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Naperville
Tuesday, December 6, 2022

Naperville’s park restoration projects include invasive tree removal

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Above / Look for signs of ongoing efforts by Naperville Park District to encourage healthy growth in natural areas.

Naperville Park District plans projects in several parks this fall and winter that aim to restore healthy natural areas with a diversity of plants and trees to support wildlife. The first step in the restoration process is to remove invasive trees, such as Bradford pear, and invasive shrubs, such as buckthorn. The removals allow space and sunlight for a variety of native species to thrive again.

Planned Naperville Park District Projects

  • Hobson West Ponds, 1047 S. West Street– The first phase of woody invasive removal took place in summer of 2022, and phase two is scheduled for winter.  Staff will clear remaining buckthorn, white mulberry, honeysuckle, white poplar, and pear trees throughout the natural area, with a focus around the north pond.
Look for signs of invasive plant removal along Naperville/Plainfield Road.
  • May Watts Park, 804 S. Whispering Hills Drive – Woody invasive plants, including black alder and pear trees, are being removed along the pond shoreline to better stabilize the area around the pond, minimize erosion, and enhance water quality. 
This photo of May Watts Park, Nov. 17, 2022, shows many invasive and/or dead trees already have been removed.

Invasive plants also will be removed from the hill near Whispering Hills Drive to create a healthy prairie ecosystem.

  • DuPage River Park, 808 Royce Road – This project will begin with removal of invasive shrubs and trees along the river shoreline and near a natural area known as a fen. Both areas will be restored with a seed mixture of native plants to protect the shoreline from erosion and promote a healthy, diverse ecosystem in both locations.
  • Knoch Knolls Park, 320 Knoch Knolls Road – Woody plants, including box elder trees and invasive buckthorn and honeysuckle, are being removed along the river shoreline to better stabilize the banks, minimize erosion, and enhance water quality in the river. Following removals, the area will be planted with a seed mixture of native plants to protect the shoreline from erosion and promote a healthy, diverse ecosystem.
  • Summerfield Lake Park, 2003 Skylane Drive – Invasive shrubs and trees, including sandbar willows and pear trees, are being removed along the pond shoreline to better stabilize the banks, minimize erosion, and enhance water quality in the pond. Following removals, the area will be planted with a seed mixture of native plants to protect the shoreline from erosion and promote a healthy, diverse ecosystem.

“These projects are part of ongoing park maintenance and the Park District’s commitment to environmental stewardship,” said Director of Parks Tim Quigley.

For more information, visit www.napervilleparks.org/restorationprojects.

Editor’s Note / Folks who enjoy walking the Riverwalk, especially from the Dr. Edward and Cecelia Moser Covered Bridge near Burger King to the Hillside Road bridge, also have noted the recent removal of invasive plants and dead trees along the DuPage River shoreline. Thanks to all volunteers and Naperville Park District crews who continually devote their efforts to the upkeep and maintenance of local parks and the great outdoors.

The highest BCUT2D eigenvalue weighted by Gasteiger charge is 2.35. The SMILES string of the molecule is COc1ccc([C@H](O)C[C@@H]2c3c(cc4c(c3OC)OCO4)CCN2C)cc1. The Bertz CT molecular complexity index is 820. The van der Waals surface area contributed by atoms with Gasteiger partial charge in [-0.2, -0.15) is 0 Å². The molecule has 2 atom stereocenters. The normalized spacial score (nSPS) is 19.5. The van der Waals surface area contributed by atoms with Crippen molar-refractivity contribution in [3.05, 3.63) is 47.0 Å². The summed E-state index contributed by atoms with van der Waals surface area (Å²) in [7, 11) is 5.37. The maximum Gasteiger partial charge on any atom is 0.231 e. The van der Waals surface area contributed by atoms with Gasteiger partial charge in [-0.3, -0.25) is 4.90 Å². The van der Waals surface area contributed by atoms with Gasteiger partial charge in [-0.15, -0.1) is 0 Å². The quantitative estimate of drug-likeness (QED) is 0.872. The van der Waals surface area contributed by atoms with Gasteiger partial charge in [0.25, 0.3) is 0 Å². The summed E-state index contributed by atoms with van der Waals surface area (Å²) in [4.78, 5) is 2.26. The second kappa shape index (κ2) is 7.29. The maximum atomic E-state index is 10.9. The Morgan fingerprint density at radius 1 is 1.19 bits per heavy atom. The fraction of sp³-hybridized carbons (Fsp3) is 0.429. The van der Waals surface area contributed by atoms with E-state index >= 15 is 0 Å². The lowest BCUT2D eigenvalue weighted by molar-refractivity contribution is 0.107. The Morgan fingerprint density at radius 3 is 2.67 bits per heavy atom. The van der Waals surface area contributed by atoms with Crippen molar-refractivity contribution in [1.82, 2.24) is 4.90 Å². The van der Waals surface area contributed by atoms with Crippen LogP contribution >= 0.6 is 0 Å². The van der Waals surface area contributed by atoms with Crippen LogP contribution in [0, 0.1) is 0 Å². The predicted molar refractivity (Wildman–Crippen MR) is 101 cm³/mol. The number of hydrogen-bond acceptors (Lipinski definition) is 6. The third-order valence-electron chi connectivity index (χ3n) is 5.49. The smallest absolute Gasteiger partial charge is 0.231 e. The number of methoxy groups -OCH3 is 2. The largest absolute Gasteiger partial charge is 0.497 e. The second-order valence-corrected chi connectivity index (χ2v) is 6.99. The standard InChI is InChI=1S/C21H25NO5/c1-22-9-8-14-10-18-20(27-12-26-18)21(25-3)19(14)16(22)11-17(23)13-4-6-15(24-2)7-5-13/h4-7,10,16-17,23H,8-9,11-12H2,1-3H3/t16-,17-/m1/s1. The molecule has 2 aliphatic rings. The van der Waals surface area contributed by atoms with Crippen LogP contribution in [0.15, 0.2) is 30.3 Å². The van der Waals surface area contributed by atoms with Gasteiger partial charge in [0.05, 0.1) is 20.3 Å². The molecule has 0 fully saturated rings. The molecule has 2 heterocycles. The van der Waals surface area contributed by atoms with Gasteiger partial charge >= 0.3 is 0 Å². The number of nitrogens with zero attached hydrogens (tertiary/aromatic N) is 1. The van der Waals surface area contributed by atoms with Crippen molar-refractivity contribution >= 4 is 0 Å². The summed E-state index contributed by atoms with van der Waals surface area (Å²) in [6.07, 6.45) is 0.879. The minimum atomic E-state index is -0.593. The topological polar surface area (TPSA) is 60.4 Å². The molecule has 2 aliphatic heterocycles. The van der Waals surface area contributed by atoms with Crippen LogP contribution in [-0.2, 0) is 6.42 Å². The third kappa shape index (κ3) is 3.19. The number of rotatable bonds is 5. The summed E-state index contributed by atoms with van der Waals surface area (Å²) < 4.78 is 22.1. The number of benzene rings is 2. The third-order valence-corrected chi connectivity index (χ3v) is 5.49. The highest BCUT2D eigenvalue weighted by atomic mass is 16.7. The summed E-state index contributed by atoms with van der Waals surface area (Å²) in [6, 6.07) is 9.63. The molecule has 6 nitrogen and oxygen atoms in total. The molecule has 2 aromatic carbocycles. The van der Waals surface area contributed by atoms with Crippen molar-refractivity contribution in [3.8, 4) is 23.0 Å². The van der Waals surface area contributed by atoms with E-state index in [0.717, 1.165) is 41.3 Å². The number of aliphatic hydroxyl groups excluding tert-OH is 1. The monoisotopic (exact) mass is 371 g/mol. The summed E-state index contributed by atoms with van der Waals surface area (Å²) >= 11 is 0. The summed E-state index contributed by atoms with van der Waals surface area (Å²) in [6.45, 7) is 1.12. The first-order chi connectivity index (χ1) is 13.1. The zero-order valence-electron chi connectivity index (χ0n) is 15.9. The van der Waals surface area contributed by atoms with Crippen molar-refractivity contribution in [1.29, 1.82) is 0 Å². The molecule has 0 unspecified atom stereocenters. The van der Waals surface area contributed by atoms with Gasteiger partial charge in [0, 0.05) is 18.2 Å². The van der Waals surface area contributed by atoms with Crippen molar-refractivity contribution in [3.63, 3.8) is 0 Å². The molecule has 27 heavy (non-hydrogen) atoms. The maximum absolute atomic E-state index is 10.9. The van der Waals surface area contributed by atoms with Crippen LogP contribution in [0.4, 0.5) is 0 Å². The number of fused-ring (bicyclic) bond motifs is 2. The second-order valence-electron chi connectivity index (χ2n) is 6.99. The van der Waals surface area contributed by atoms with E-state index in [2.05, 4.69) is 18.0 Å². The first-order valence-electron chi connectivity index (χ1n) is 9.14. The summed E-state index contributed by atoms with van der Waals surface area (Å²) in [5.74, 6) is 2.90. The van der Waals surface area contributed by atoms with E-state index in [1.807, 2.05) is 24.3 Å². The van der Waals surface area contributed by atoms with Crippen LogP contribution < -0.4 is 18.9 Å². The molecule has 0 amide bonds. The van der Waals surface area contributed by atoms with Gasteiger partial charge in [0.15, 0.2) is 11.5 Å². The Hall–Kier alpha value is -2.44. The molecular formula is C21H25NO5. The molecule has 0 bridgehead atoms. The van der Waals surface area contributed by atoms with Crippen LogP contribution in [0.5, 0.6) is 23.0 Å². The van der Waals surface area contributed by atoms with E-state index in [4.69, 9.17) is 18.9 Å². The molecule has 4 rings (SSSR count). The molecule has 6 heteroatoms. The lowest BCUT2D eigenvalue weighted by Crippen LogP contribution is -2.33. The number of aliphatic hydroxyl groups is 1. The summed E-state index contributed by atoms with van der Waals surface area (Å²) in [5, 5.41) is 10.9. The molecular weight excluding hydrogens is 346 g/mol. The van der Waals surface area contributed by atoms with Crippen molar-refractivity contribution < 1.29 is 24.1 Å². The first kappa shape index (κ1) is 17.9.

Though the local season for fountains along the Riverwalk usually ends Oct. 15, the Exchange Club Memories Fountain in Fredenhagen Park was off for another summer in 2022. Local elected officials will determine when/if funds will be available for the fountain to return, creating peaceful sounds for reflection in Fredenhagen Park.

As this community heads down the path during budget season, thanks also to local officials for taking time to pay attention to care and maintenance needs in Fredenhagen Park as well as all along the Riverwalk from the Jefferson Avenue Bridge to the Hillside Road Bridge.

Property taxes are a primary source of funding for local government units and are administered and collected by local government officials. Watch to see how carefully locally-elected officials plan to appropriate and prioritize taxpayer funds to maintain the attractive amenities in this community for the enjoyment and public safety of all.

The winding brick path leads to the Farmers Plaza along Eagle Street. Right there is a tribute to former Riverwalk Commission Chairman Cliff Preston, a can-do volunteer who served the Riverwalk Commission for 17 years.

Enjoy Naperville parks and the Riverwalk 365 days a year!

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Naperville Park District
Naperville Park Districthttp://www.napervilleparks.org/
Created in 1966, the Naperville Park District is an independent, municipal agency serving the recreation needs of its residents. An Illinois Distinguished Agency since 1994, the District is one of only 1% of park districts across the country to be nationally accredited through the Commission for Accreditation of Park and Recreation Agencies (CAPRA). The Naperville Park District’s mission is to provide recreation and park experiences that promote healthy lives, healthy minds and a healthy community. The District maintains and operates more than 2,400 acres with 137 parks and provides more than 1,500 recreational, arts and environmental programs and special events annually. Included within the District’s operations are two championship golf courses, a multitude of playgrounds, trails, athletic courts and sports fields, Fort Hill Activity Center, Knoch Knolls Nature Center, two inline skating and skateboarding facilities, the Millennium Carillon, a paddle boat quarry, historic Centennial Beach, and the beautiful Riverwalk.

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